A Look At Different Types of Face Rashes
There are quite a number of different types of face rashes. They vary from mild and barely visible to severe to the point they can cause deformation. Some face rashes are symptoms of serious disease, other are symptoms of diseases not terribly serious but nevertheless difficult to treat. Still other face rashes may be temporary occurrences which do not require treatment. One thing that sets face rashes apart however is that we notice them, and other people usually do as well. We don't like having face rashes, and even if they are not serious in nature, they can definitely have a psychological impact.
While not all face rashes are necessarily preventable, some kinds are, especially those that are due to the presence of an irritant or allergen that can be avoided. Some people have very sensitive skin and have to be careful about the cosmetics they use and even the cleansing agents they use. Others have what could be considered tough skin, seemingly able to handle a great deal of abuse.
Some types of face rashes require either a topical or oral medication to be effectively treated. Over the counter medications are often not potent enough, and in many instances prescription medications may be called for. In some instances, applying a moisturizer such as aloe vera gel or olive oil may clear things up. Proper diet can also be a help at times, especially a diet rich in vitamin C or vitamin E. Proper diet and soothing gels or lotions may be of little help however in those instances where face rashes are caused by an allergic reaction.
The problem with some face rashes such as acne, psoriasis, or eczema, is that they often are rooted in responses to allergens by the immune system, and even if the allergens are known, how the immune system works is in many instances imperfectly understood, and a given condition may not be curable or easily treatable.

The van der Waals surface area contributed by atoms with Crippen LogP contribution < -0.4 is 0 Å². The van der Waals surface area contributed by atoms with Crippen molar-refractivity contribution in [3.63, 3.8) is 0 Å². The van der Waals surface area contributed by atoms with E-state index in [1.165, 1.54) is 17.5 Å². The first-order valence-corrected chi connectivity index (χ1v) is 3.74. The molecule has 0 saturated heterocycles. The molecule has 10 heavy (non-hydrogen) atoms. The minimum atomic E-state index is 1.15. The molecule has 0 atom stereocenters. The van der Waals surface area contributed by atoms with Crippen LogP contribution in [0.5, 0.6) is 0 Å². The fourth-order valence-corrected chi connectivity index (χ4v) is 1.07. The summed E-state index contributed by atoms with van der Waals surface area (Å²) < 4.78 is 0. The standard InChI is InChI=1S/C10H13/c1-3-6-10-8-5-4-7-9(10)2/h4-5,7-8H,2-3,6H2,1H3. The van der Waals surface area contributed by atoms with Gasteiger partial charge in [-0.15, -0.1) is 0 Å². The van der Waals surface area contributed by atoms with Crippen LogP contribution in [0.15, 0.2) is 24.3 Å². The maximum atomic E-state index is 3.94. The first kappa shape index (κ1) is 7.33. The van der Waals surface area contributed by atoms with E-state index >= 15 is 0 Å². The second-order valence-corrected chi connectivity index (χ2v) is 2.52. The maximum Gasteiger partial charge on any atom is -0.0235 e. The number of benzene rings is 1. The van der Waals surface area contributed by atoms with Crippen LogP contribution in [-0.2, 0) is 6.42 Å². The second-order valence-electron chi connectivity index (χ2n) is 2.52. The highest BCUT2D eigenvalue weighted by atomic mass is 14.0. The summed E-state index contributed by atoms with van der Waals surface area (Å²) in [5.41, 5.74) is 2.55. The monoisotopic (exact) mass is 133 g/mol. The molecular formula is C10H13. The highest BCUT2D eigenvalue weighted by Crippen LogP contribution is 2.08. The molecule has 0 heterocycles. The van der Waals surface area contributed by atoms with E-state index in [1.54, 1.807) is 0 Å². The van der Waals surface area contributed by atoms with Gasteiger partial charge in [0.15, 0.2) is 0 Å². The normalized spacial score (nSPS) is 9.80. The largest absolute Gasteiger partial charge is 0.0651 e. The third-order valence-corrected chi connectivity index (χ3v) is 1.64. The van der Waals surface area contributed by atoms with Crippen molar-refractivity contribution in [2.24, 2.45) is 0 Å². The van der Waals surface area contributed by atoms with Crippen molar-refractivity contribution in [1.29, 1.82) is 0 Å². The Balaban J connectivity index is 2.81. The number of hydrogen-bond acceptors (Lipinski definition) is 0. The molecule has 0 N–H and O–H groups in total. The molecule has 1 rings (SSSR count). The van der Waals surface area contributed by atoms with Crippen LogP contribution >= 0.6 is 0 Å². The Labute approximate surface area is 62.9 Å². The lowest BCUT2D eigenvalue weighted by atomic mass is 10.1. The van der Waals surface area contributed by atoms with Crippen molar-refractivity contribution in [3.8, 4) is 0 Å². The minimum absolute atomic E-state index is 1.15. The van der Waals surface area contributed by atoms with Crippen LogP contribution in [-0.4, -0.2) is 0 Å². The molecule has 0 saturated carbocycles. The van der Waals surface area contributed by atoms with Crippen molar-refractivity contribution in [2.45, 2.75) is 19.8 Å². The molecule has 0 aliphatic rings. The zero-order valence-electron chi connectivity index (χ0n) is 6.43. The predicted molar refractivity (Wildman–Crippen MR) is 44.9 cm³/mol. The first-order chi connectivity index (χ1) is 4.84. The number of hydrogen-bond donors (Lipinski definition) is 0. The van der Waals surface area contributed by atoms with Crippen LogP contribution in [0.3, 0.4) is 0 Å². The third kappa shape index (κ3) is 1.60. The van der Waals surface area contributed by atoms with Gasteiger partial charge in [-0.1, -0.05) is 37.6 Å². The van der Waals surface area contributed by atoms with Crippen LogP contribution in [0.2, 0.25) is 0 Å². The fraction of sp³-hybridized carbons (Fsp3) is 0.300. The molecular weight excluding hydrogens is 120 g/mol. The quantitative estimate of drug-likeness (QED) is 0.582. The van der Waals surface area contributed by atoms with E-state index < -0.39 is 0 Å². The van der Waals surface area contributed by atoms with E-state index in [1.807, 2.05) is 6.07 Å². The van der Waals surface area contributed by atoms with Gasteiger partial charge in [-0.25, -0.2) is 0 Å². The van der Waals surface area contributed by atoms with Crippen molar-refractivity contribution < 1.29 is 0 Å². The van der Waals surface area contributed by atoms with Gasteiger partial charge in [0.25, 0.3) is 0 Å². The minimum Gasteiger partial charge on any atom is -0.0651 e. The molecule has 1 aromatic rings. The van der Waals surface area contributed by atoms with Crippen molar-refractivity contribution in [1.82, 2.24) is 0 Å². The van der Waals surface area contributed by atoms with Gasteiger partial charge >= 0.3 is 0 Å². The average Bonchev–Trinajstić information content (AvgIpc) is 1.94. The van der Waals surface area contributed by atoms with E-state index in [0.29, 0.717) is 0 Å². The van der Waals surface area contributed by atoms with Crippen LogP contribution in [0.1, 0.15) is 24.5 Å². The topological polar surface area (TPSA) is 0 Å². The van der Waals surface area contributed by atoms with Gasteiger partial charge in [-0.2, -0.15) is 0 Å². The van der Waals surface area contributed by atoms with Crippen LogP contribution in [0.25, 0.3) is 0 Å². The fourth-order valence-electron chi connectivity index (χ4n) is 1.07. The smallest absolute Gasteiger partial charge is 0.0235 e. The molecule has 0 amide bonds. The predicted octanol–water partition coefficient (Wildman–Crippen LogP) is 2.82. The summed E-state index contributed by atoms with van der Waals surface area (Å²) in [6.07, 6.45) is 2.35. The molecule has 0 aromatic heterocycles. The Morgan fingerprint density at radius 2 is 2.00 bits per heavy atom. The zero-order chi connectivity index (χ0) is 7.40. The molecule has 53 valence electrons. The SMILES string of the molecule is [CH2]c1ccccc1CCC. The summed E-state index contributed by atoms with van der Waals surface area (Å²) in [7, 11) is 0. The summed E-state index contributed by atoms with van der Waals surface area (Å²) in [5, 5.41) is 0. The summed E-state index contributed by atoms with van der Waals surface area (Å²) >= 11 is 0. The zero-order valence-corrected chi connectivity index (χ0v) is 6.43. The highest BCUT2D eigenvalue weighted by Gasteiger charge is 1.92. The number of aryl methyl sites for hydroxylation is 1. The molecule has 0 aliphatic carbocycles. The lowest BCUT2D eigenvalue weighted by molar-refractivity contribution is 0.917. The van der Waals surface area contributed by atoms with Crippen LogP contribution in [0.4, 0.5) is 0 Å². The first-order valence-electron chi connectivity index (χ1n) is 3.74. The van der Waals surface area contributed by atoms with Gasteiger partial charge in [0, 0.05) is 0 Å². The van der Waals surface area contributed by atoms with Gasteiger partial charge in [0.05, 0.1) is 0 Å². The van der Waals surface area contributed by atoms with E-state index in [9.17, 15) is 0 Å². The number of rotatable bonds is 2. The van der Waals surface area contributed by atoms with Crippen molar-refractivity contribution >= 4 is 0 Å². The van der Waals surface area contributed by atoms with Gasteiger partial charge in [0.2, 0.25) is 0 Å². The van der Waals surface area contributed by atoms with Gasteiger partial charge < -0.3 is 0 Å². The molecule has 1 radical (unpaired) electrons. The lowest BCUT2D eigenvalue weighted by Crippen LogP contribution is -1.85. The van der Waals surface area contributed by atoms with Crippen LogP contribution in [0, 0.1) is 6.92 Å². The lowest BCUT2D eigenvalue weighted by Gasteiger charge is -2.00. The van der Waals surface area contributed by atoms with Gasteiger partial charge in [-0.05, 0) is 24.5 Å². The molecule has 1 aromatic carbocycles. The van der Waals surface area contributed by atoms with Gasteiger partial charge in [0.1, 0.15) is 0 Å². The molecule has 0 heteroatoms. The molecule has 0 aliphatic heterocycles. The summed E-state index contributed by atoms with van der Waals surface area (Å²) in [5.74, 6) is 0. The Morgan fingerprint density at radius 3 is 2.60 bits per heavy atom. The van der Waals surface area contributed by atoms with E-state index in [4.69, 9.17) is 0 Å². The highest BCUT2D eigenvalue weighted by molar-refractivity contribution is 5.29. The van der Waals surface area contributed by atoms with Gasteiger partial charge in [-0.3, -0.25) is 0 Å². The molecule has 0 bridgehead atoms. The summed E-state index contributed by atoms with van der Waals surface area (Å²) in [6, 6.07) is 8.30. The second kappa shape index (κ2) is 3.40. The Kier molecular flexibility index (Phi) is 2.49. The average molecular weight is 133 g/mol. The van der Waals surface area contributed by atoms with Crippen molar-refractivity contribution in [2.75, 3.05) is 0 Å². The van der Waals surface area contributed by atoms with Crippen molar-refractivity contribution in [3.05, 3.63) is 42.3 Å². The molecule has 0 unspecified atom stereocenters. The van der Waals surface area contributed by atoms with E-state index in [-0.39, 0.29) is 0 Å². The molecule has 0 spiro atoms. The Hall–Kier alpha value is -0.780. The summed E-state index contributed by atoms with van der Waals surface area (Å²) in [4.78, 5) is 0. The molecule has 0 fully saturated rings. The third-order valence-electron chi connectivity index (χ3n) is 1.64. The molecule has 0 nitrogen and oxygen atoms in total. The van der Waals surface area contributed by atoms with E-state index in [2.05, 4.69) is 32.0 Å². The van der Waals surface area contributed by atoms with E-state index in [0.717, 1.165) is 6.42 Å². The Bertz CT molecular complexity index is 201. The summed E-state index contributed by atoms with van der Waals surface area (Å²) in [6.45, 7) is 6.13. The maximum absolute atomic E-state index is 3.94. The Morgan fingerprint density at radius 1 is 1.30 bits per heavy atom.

What To Avoid - Areas in which steps can be taken to avoid face rashes have to do with our choice of cosmetics, hair dyes, some kinds of jewelry, especially earrings, and the foods we eat. Hair dyes, especially permanent dyes, are very often a cause of facial rash and scalp rash, as these dyes often contain harsh chemicals that either irritate the skin or cause an allergic reaction.
Common Causes Of Rashes - Obvious sources of face rashes in children are the childhood diseases, especially measles and chickenpox. Atopic dermatitis, a skin condition caused by an allergen is fairly common in children, especially children who have other allergies or asthma. Less common among children perhaps but fairly common among adults are bacterial infections, including staph infections and streptococcal infections. Adults, mainly men, often develop rashes from shaving, either due to irritation caused by the blade itself, or an allergen which may be present in the shaving gel, lather or shaving lotion. Men with curly hair often develop rashes on the cheeks or chin due to ingrown hairs. This can be the result of shaving when a hair grows back into its own follicle.
Seborrheic Dermatitis - A person having excessively oily skin can sometimes be affected by a condition known as seborrheic dermatitis, where the excessive oil in the sebaceous glands may dry and clog the glands, causing inflammation and at times infection. Seborrheic dermatitis rashes are usually quite red and quite itchy.
Protect The Eyes - Even minor rashes on the face should not be ignored, though admittedly it is usually difficult to ignore them. They should be treated at least to the extent that any itching can be relieved, so scratching will not result in small wounds which could easily become infected. Rashes in the vicinity of the eyes deserve special consideration. Even if the eye itself is not affected, the potential for inflammation or an infection in the vicinity of the eyeball should be taken very seriously.